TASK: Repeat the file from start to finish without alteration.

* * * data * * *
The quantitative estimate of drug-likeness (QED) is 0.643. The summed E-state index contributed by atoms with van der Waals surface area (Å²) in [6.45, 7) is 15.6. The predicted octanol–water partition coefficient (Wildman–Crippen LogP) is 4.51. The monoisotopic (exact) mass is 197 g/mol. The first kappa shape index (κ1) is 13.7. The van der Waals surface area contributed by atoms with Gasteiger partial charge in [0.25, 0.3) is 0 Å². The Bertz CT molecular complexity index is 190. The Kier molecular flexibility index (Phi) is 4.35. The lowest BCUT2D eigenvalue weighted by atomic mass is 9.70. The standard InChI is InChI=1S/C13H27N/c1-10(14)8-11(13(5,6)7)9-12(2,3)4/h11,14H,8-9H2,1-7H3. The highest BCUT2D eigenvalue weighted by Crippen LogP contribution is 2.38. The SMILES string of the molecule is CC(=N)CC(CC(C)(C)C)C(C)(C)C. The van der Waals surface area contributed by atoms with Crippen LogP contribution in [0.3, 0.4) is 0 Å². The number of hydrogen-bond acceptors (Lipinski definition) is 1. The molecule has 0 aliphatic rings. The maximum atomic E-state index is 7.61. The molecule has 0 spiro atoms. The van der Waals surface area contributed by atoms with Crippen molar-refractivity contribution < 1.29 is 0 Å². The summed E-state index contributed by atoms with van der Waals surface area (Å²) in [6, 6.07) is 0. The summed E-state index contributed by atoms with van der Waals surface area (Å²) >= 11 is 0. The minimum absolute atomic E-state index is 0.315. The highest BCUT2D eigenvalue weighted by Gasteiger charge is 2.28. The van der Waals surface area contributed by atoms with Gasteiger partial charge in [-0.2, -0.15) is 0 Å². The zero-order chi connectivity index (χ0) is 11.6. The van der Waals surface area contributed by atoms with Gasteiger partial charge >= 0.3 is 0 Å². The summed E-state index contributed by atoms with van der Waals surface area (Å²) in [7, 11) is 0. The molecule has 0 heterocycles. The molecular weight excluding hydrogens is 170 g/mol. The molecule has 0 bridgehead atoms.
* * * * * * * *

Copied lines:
The quantitative estimate of drug-likeness (QED) is 0.643. The summed E-state index contributed by atoms with van der Waals surface area (Å²) in [6.45, 7) is 15.6. The predicted octanol–water partition coefficient (Wildman–Crippen LogP) is 4.51. The monoisotopic (exact) mass is 197 g/mol. The first kappa shape index (κ1) is 13.7. The van der Waals surface area contributed by atoms with Gasteiger partial charge in [0.25, 0.3) is 0 Å². The Bertz CT molecular complexity index is 190. The Kier molecular flexibility index (Phi) is 4.35. The lowest BCUT2D eigenvalue weighted by atomic mass is 9.70. The standard InChI is InChI=1S/C13H27N/c1-10(14)8-11(13(5,6)7)9-12(2,3)4/h11,14H,8-9H2,1-7H3. The highest BCUT2D eigenvalue weighted by Crippen LogP contribution is 2.38. The SMILES string of the molecule is CC(=N)CC(CC(C)(C)C)C(C)(C)C. The van der Waals surface area contributed by atoms with Crippen LogP contribution in [0.3, 0.4) is 0 Å². The number of hydrogen-bond acceptors (Lipinski definition) is 1. The molecule has 0 aliphatic rings. The maximum atomic E-state index is 7.61. The molecule has 0 spiro atoms. The van der Waals surface area contributed by atoms with Crippen molar-refractivity contribution < 1.29 is 0 Å². The summed E-state index contributed by atoms with van der Waals surface area (Å²) in [6, 6.07) is 0. The summed E-state index contributed by atoms with van der Waals surface area (Å²) >= 11 is 0. The minimum absolute atomic E-state index is 0.315. The highest BCUT2D eigenvalue weighted by Gasteiger charge is 2.28. The van der Waals surface area contributed by atoms with Gasteiger partial charge in [-0.2, -0.15) is 0 Å². The zero-order chi connectivity index (χ0) is 11.6. The van der Waals surface area contributed by atoms with Gasteiger partial charge >= 0.3 is 0 Å². The summed E-state index contributed by atoms with van der Waals surface area (Å²) in [7, 11) is 0. The molecule has 0 heterocycles. The molecular weight excluding hydrogens is 170 g/mol. The molecule has 0 bridgehead atoms.